Thursday, 5 July 2007

The First Law and Economics school

Current Law and Economics scholarship is ideologically underpinned by neo-classical economics, especially that of the Chicago school. Richard Posner is probably the foremost proponent of this school and the area owes a great deal to his academic output during the 70's.

Posner, very basically, sees the common law as a means to attain wealth maximization which in his view is Kaldor-Hicks efficency [Duxbury:401]. I think this is a very concise and neat summation of all his, and most Law and Economics research. Most of the solutions Posner advocates can be summed up and derived from this type of efficiency. All legal rules should adhere to this simple question - does it lead to an efficient outcome? Statutes with their middlesome democratic character are seen as negative to the development of efficent economic law.

Unfortunately, because nearly all of modern Law and Economic scholarship is rooted in Chicago school ideas, it similarly has all the weaknesses of it and it's inherent ideological bias for the current proprieties classes. Real solutions are assumed away for theoretical progress and there is no need for morality. For example, the inherent mis-trust of governments from Chicago schoolers leads to normative Antitrust jurisprudence which, bizzarly, believes that government interference is harmful. Bizzare because that is the very point of Antitrust law - a democratic check on tyrannical corporations that abuse their monopoly powers. Bork's The Antitrust Paradox is key in this regard. The academic output during the time of Bork's book led to workshops to indoctrinate federal Judges in the religion of Law and Economics. Neil Duxbury in his widely respected book tells it best:

"In the mid-1970s, at the University of Miami, Henry Manne establsihed a Law and Economics Centre offering a two-week intensive training programme in economic analysis for federal judges" the "programme was to provide judges with basic economic training [but] has been widely criticized for embodying a distinctively Chicago-inspired, pro-corproate, anti-antitrust agenda". [Duxbury:360-61]

Most of the funding even came from corporate donors [ibid] and thus emerges "an image... of corporations funding the Law and Economics Centre to persuade federal judges that legal regulation of corporate activity is foolhardily and unnecessary" By 1983 over a third of the Federal judiciary has attended the all expenses paid course and there is strong evidence that judges consequently applied Chicago style analysis towards antitrust cases [Duxbary:361 n305]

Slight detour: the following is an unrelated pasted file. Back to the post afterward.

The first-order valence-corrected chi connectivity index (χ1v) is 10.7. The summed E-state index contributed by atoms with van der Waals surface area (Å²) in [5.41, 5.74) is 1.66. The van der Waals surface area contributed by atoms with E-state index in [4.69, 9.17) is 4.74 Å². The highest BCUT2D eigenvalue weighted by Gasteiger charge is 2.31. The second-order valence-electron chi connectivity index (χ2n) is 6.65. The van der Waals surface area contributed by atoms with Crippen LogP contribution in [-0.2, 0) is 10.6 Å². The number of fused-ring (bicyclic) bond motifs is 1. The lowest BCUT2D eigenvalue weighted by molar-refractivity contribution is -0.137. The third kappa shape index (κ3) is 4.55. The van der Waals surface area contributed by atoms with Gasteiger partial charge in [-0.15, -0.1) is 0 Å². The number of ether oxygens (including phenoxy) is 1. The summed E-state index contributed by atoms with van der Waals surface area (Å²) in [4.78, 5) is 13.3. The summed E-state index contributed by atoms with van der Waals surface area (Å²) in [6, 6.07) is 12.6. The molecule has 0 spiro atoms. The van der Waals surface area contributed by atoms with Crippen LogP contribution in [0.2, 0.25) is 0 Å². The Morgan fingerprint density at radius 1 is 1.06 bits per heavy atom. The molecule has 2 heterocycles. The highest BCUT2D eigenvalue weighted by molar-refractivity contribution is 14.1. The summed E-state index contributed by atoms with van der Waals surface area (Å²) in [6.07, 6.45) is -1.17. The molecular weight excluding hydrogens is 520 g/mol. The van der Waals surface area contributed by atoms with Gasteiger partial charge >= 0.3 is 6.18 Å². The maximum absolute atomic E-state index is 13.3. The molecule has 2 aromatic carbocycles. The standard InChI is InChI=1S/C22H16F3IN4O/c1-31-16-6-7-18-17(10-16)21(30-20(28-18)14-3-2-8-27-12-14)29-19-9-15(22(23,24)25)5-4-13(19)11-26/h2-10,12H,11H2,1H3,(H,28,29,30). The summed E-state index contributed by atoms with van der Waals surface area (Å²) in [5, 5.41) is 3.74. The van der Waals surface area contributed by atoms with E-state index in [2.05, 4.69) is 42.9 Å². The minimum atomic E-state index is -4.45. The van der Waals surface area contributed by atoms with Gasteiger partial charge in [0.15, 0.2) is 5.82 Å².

Even worse, the Regan administration was responsible for the appointment of 47% of judges sitting on the federal district courts and courts of appeals [1]. The Supreme Court nominations during the Regan administration were all heavily Chicago inspired - Posner, Bork and Frank Easterbrook. It is clear what is happening here, the White house was stuffing the Courts with a pro-corporate judiciary that deified anti-intervention. Antitrust jurisprudence seems to evolve without much Statutory meddling, so Regan was free to dictate his Friedman inspired economic policy through stealth - without a democratic check.

In sum, the normative antitrust theories of the Chicago school were becoming positive law by a combination of indoctrination, corporate funding and the Regan-Bush I administration.

The First Law and Economics School

Far from indulging in blatant extreme right wing policies, the first Law and Economic school was pleasantly empirical. Rather than believing in legal fictions that all parties to a contract have equal bargaining power, they looked to the empirical evidence. Their Economic theory seemed to borrow heavily from Marxist idea of "formal equality leads to substantive inequality".

Lochner era cases decided that the state legislation that attempted to equalize bargaining power was illegal. It held religiously to the fiction that there is a right of free contract. This was heavily criticised by academics at the time. People like Robert Hale, Karl Llewellyn, John Dawson and John Dalzell showed that the purported economic freedom by which the Supreme Court swore was not freedom, it was "merely freedom to engage in economic coercion" [Duxbury:324]

These Law and Economics scholars were not religiously taking premises of laissez fair economic theory, they were actually seeing what it leads to in the real world. Such an analysis is indicative of Marxian jurisprudence. Even supporters of social-Darwinism and laissez fair theory knew that the Courts have no business legislating a corporate agenda; as Oliver Wendell Holmes famously said in his dissent in Lochner the case was "decided upon an economic theory which a large part of the country does not entertain." and the Fourteenth Amendment does not enact Mr. Herbert Spencer's Social Statics."

The early history of the corporation, this but one example of it, shows how it was judicial activism not the legislature that was responsible for the power they presently have. Cases like Dodge v. Ford leading to the pathalogical persuit of profit at all costs. Santa Clara County leading to the fiction of 'corproate persons' and endowing them constitional rights, that were intended only for real persons


Duxbury, Patterns in American Jurisprudence
1) Sheldon Goldman, 'Regan's Judicial Legacy' Judicature 72 (1989)

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